How We Screen Functional Movement (Series): Shoulder Mobility
Last week we kicked off our series, “How We Screen Functional Movement” with taking a closer look at the Active Straight Leg Raise; which looks mobility of the hip and stability of the core. Be sure to check it out if you haven’t read it yet!
Today we will Discuss:
- The Importance of the Shoulder Mobility Screen
- How Scapula Stability plays a role in Shoulder Mobility
- The Results of Shoulder Pain
How Scapula Stability Creates Mobility
Last week we looked at how hips need a strong foundation which is provided by stability in the low back and pelvis (core stability) in order to move well. This week are looking at the Shoulder Mobility screen. Mobility and Stability play a similar role in ensuring the shoulders move well. The foundation of stability for proper shoulder movement occurs at the shoulder blades (scapula). Think of the shoulder blades as the core for our shoulders and good upper body mobility. Proper shoulder mobility is a requirement for many daily activities including anything involving reaching overhead (getting items out of an overhead cabinet, washing our hair, getting dressed, lifting anything to a higher height) along with reaching, pushing, pulling, lifting and carrying (carrying groceries, trash, etc.).
Shoulder mobility is vital for any sports or activities that require a throwing motion. Our shoulders, just like our hips are a multiplanar joint (can move forward, back, side to side and in a circular motion), which allows for all of the above noted actions performed by proper shoulder function. However, this freedom of movement at the shoulder results in the shoulder itself being a very unstable joint. In other words, more mobility = less stability. As a result, the shoulder blades must provide the stability required for proper mobility at the level of the shoulder joint. It’s a system very similar to what we reviewed in the lower extremity last week with our Active Straight Leg Raise screen.
The Three Regions of Shoulder Mobility
Another major factor in proper shoulder mobility is mobility of the mid back, known as the thoracic spine (the portion of our spine where our ribs attach). Limitation of movement in the mid back can result in loss of proper scapular stability which can result in loss of movement at the shoulders, coordination of all three of these regions (mobility at the mid back, stability at the shoulder blades, and mobility of the shoulders) is the required for a good score on the Shoulder Mobility screen. Let’s review the screen:
Screening for Mobility & Pain
As shown above, the shoulder mobility screen assesses both shoulders at the same time through full available range of motion with one arm reaching overhead and down the back and the other arm reaching behind and up the back, trying to approximate the distance between your hands as close as possible. The test will be performed with both the right arm overhead (left arm behind) and the left arm overhead (right arm behind). In order to achieve a satisfactory level of shoulder mobility we must have adequate mid back (thoracic spine) mobility, shoulder blade (scapular) stability and shoulder (glenohumeral joint) mobility, which again demonstrates the joint-by-joint approach. As you can see, good shoulder mobility and function requires a relatively complex interplay of our spine, shoulde blade and shoulder joint. This is important to understand as shoulder pain can actually be a result of a loss of proper function in any of these areas, which can place awkward stress on the shoulder joint.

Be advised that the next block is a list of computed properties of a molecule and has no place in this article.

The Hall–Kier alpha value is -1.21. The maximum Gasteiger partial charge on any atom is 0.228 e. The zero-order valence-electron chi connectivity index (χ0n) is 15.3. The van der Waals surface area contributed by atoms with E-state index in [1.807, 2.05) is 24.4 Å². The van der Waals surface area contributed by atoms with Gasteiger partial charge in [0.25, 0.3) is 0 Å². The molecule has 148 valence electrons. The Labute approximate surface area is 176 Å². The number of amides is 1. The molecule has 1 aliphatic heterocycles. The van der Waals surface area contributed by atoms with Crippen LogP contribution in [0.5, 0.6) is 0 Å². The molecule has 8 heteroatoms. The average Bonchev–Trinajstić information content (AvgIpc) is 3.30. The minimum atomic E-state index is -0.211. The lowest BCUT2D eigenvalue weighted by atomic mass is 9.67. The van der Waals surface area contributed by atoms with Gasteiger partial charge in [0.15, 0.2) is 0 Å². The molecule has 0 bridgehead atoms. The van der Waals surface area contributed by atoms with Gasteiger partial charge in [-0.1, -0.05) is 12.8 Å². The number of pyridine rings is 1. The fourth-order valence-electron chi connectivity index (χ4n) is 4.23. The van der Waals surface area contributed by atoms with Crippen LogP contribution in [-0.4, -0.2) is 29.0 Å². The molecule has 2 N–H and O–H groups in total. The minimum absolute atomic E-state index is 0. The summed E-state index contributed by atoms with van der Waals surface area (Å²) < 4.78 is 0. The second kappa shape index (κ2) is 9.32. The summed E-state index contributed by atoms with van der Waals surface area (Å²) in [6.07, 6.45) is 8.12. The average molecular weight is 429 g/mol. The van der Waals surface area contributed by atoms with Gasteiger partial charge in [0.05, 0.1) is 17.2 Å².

Our shoulders, as explained above, are extremely important to many of our daily activities. Therefore, it is vital to have an understanding of shoulder function prior to designing an exercise program. This pattern should be corrected and reach a satisfactory level prior to performing any exercises that require you to press overhead, pull (pull-ups, chin-ups, etc.) or carry (farmer’s carry, etc.). Exercises such as bench pressing and rowing
What Is Next…?
We hope that our continued discussion of the FMS and the shoulder mobility screen have demonstrated the strong need for a proper fitness screen prior to initiating a training program. For more information on corrective strategies that we utilize in our training programs to help improve the shoulder mobility pattern, continue to follow us on social media (Instagram, Facebook) where we will be posting videos of corrective exercises.
Next week we will be discussing our first stability pattern, Rotary Stability.